JSF Interview Questions

JSF Interview Questions

What is JSF?

JSF (Java Server Faces) is a component-based user interface framework that works on the server-side and is used for the development of web applications. In this, a well-defined programming model is provided and it also consists of rich APIs and various tag libraries.

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Below are the list of Best JSF Interview Questions and Answers

It is a component-based user interface framework which works on the server side and is used for the development of web applications. In this, a well-defined programming model is provided and it also consists of rich APIs and various tag libraries. The new feature called Facelets in JSF 2 is used as its default templating system. It helps in providing components and also manages its states. Server-side validation, data conversion, internationalization support, accessibility, page navigation, extensibility are some features provided by Java Server Faces.
Following are some of the main features of Java Server Faces: –
  • The behavior and presentation of the web application are clearly separated using this. Business logic and user interfaces can be written separately.
  • The layering of the JSF API’s directly on the top of servlet API enables the use of various applications.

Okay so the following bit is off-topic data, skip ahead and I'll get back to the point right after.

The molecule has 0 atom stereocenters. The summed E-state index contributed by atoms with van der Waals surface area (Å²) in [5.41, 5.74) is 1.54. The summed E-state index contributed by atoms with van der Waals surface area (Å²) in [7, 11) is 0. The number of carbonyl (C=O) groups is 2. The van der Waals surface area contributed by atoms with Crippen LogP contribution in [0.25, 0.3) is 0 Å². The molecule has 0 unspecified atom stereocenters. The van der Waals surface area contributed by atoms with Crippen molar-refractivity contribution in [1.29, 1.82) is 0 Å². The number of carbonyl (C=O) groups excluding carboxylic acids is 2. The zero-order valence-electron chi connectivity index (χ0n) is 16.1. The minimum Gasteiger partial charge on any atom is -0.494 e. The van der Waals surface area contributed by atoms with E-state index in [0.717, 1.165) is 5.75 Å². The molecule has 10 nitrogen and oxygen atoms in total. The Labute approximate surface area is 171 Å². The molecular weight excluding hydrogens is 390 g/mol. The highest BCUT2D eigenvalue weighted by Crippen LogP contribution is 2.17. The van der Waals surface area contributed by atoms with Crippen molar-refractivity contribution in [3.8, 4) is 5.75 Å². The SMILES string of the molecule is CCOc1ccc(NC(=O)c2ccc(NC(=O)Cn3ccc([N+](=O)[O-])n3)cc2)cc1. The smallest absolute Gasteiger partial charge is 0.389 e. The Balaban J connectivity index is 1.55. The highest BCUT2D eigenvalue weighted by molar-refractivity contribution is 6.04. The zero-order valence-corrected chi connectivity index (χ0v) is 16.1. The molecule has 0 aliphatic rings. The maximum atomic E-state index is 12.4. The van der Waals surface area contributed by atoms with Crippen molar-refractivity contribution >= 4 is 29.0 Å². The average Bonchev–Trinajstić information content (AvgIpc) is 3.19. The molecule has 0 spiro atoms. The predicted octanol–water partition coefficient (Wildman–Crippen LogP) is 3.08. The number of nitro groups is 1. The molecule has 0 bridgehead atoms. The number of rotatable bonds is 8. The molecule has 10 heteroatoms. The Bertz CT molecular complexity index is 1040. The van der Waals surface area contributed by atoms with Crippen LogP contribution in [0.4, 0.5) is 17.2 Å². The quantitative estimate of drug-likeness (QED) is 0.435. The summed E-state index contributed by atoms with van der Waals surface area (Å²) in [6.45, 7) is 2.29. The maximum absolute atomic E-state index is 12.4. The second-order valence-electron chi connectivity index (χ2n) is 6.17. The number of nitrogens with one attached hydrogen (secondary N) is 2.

• Since Facelets are used, so it is much used for building the latest web applications.
Some of the main features of Java Server Faces are listed below: –
  • It is a server-side component-based framework. Inbuilt components are provided in it.
  • The implementation of the latest Facelet technology has made it the most used interface for building the web applications.
  • The expression language, which represents a union of expression languages provided by JSF, is an important feature.
  • HTML 5, the new standard of designing web pages is used which includes new attributes and a friendly mark up to HTML 5.
  • A rich set of inbuilt tools and libraries are provided with the help of which web applications can be developed easily and rapidly.
For simple applications, the life cycle phases are automatically managed by the Java Server Faces application framework. Not only it is managed automatically, but it also allows you to manage the lifecycle phases manually. The initial stage in the life cycle of a Java Server Faces application is when the client requests for a page through HTTP and ends when the server responds the request.
The life cycle phase of a JSF application is divided into phases:
  • Execute phase
  • Render phase
In this, when the first request is made, then the application view is built or restored. When the other requests are made, then the other actions are performed. The execution phase is further divided into various sub-phases which are as follows:
  • Restore view phase
  • Apply request value phase
  • Process validation phase
  • Update model values phase
  • Invoke application phase
  • Render response phase